State v. Sitko

Annotate this Case

457 A.2d 260 (1983)

STATE v. Albert E. SITKO.

No. 82-228-C.A.

Supreme Court of Rhode Island.

March 17, 1983.

Dennis J. Roberts II, Atty. Gen., Sharon P. O'Keefe, Sp. Asst. Atty. Gen., for plaintiff.

William F. Reilly, Public Defender, Paula Rosin, Asst. Public Defender, for defendant.

OPINION

PER CURIAM.

This case came before the court for oral argument on February 9, 1983, pursuant to an order directed to both parties to show cause why this case should not be determined summarily. The facts pertinent to this appeal are as follows.

On February 12, 1981, the state filed an information charging defendant with being a habitual criminal within the meaning of G.L. 1956 (1981 Reenactment) § 12-19-21. This statute in force at all times relevant to this controversy[1] provided in part as follows:

"If any person shall be convicted and sentenced to any prison or penitentiary in this or any other state or country, two (2) or more several times, as punishment for crime committed in this or any other state or country, and such person at any time after said two (2) sentences shall have been passed upon him, be convicted in this state of any offense against the laws thereof, punishable by imprisonment in the state prison, such person shall be deemed an `habitual criminal,' and upon said last conviction, as aforesaid, shall be *261 punished by an imprisonment in the adult correctional institutions for the term of not exceeding twenty-five (25) years, in addition to any sentence imposed for the offense for which he was last convicted, as aforesaid * * *." (Emphasis added.)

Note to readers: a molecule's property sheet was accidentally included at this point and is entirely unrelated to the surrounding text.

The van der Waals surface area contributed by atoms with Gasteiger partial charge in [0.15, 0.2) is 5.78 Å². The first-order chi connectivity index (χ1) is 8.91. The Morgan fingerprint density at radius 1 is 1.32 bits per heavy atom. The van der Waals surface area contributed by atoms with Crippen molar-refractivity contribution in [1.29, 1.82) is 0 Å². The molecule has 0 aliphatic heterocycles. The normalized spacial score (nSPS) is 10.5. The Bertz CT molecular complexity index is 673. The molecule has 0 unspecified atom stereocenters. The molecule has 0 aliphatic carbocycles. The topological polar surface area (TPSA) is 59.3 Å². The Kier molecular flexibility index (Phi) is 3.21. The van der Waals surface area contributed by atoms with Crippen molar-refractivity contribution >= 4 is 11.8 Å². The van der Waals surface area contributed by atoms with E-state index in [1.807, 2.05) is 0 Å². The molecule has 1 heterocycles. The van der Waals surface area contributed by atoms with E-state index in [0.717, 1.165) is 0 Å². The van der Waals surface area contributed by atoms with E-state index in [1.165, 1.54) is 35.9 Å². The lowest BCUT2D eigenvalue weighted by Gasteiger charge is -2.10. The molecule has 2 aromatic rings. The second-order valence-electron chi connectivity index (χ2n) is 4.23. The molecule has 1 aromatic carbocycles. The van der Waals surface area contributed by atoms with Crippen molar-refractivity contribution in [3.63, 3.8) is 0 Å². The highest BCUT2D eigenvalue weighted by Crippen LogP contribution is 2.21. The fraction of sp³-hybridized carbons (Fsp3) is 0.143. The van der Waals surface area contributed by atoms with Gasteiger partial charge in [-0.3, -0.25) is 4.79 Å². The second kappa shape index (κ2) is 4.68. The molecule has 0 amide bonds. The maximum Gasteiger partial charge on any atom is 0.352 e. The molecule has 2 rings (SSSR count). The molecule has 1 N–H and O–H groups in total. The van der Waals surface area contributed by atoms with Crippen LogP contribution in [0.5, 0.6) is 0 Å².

The defendant filed a motion to dismiss the information, which motion was denied by a justice of the Superior Court on November 9, 1981. Thereafter, the case was heard on its merits before another justice of the Superior Court beginning December 4, 1981, after defendant waived a jury trial. On January 12, 1982, the trial justice sentenced defendant to ten years imprisonment consecutive to sentences that defendant was already serving. A notice of appeal was timely filed. On appeal defendant challenges the correctness of the trial justice's denying his motion for judgment of acquittal and of the first justice's denying his motion to dismiss. Both challenges raise the same issue.